The First Butchers' Blocks Were Used by Blacksmiths in the Nineteenth Century
Blacksmiths needed a rugged and stable surface on which they could hammer, bend and cut wrought iron or steel into useful objects. In the 1800s they shaped fire-heated iron into horseshoes using anvils placed on tree stumps. Then, late in the century, Conrad Boos had the idea to mount thick slabs of tree trunks atop sturdy wooden legs and move these makeshift work tables inside smithies. Blacksmiths marveled at how well these supported slabs - like the tree stumps before them - absorbed the explosive impact of hammer against anvil.
Chopping Blocks Then Migrated to the Masses
Recognizing that every meat butcher across the country had a similar need for a sturdy butchers table on which to chop and carve meat, Conrad’s son, John Boos, began peddling the family’s chop-block tables to butchers’ shops, and the butcher’s block was born. In the first half of the twentieth century butcher blocks migrated from corner butcher shops to supermarkets, then to commercial kitchens and finally, into home kitchens.
End-grain Butcher Blocks, the Sturdiest, Are the Real Deal
Authentic butcher blocks are end-grain blocks. In building an end-grain block, craftsmen fuse together dozens of small rails of hardwood standing on end, using industrial-strength glue and high heat and pressure. This construction style capitalizes on hardwood's vertical strength. Moreover, since the resilient sawed ends of hardwood rails comprise the cutting surface of an end-grain block, it’s able to withstand serious pounding and chopping with little risk of cracking or splitting, if cared for properly.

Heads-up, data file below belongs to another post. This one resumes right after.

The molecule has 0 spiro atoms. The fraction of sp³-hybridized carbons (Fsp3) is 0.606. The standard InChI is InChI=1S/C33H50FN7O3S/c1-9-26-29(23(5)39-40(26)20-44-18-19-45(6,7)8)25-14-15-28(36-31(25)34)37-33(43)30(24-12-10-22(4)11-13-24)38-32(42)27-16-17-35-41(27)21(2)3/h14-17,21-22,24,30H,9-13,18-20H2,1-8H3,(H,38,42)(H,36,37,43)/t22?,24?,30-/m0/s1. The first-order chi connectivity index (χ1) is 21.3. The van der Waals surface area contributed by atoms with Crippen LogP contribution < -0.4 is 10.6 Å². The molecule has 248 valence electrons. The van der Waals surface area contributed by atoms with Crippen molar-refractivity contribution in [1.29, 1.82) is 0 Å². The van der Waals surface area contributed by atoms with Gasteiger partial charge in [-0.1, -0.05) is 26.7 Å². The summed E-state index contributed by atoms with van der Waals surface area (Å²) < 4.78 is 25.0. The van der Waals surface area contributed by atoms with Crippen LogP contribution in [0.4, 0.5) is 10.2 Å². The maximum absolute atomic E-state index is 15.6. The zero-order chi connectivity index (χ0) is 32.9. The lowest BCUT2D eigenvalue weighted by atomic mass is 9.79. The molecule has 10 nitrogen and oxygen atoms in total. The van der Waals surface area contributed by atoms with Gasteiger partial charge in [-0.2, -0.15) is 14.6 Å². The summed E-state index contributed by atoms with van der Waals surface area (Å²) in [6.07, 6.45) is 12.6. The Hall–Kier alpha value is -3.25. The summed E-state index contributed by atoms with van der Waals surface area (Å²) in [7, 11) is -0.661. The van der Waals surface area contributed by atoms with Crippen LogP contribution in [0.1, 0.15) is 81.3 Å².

Besides being exceedingly tough, end-grain surfaces are also quite attractive. Since each individual wood stave contributes its own unique cross section of a tree's growth rings, the finished surface has the appearance of a gorgeous, natural checkerboard.
John Boos Is Recognized as “Best in Class”
John Boos & Co. - the butcher block industry leader to this day - leverages its accumulated knowledge base and craftsmanship to make the finest blocks on the market. While the company has refined its manufacturing processes over the years, making their products even stronger and longer-lasting, today’s Boos Blocks are every bit as authentic and beautiful as those made more than a century ago.
Boos uses North American hardwood that’s harvested from forests that are sustainably managed. Consequently, these forests are guaranteed to be around for subsequent generations of Americans to enjoy, and to rely on for homebuilding materials and home furnishings.
Boos Makes Butcher's Blocks Using Three Different Hardwoods
Rock Maple butcher blocks are the most popular. Not only is maple the most affordable species of hardwood, it’s also the hardest. Plus, its appearance is the most uniform and its colors the most neutral. Its combination of yellow, cream, tan and light to medium brown delivers a soft and pleasing look that fits a wide range of kitchen decors.
American Cherry is redder of course, and incorporates some cream and pink tones. Interestingly, Cherry patinas, or darkens, over time.
The outlier hardwood is American Black Walnut. It’s the most expensive of the hardwoods and certainly the most dramatic in appearance. Walnut tends to show color variation that ranges from milky white all the way to dark brown. Walnut’s dark look conveys a sense of richness, making it a very popular choice for high-end kitchens.
Butcher Blocks Come with a Natural Oil or a Varnique Finish
If you intend to cut upon your wooden butcher block, then opt for a food-safe, natural oil finish. Note however, that you will need to re-apply oil to the block every 3 or 4 weeks in order to keep it moisturized for safe use and longer life. If, on the other hand, your interest in butcher blocks traces to their fine-furniture look and you’re not up for regular re-oiling, then you should consider a semi-gloss, varnish-like finish Boos calls Varnique.
Wood surfaces finished with Varnique require little maintenance and are quite easy to clean with soapy water and a sponge or cloth rag or towel. Note however, that varnished surfaces should not be cut upon since knife blades can cut into and scar them, leaving them susceptible to spilled liquids that could impregnate the wood. Instead, place a cutting board on the top of the block.
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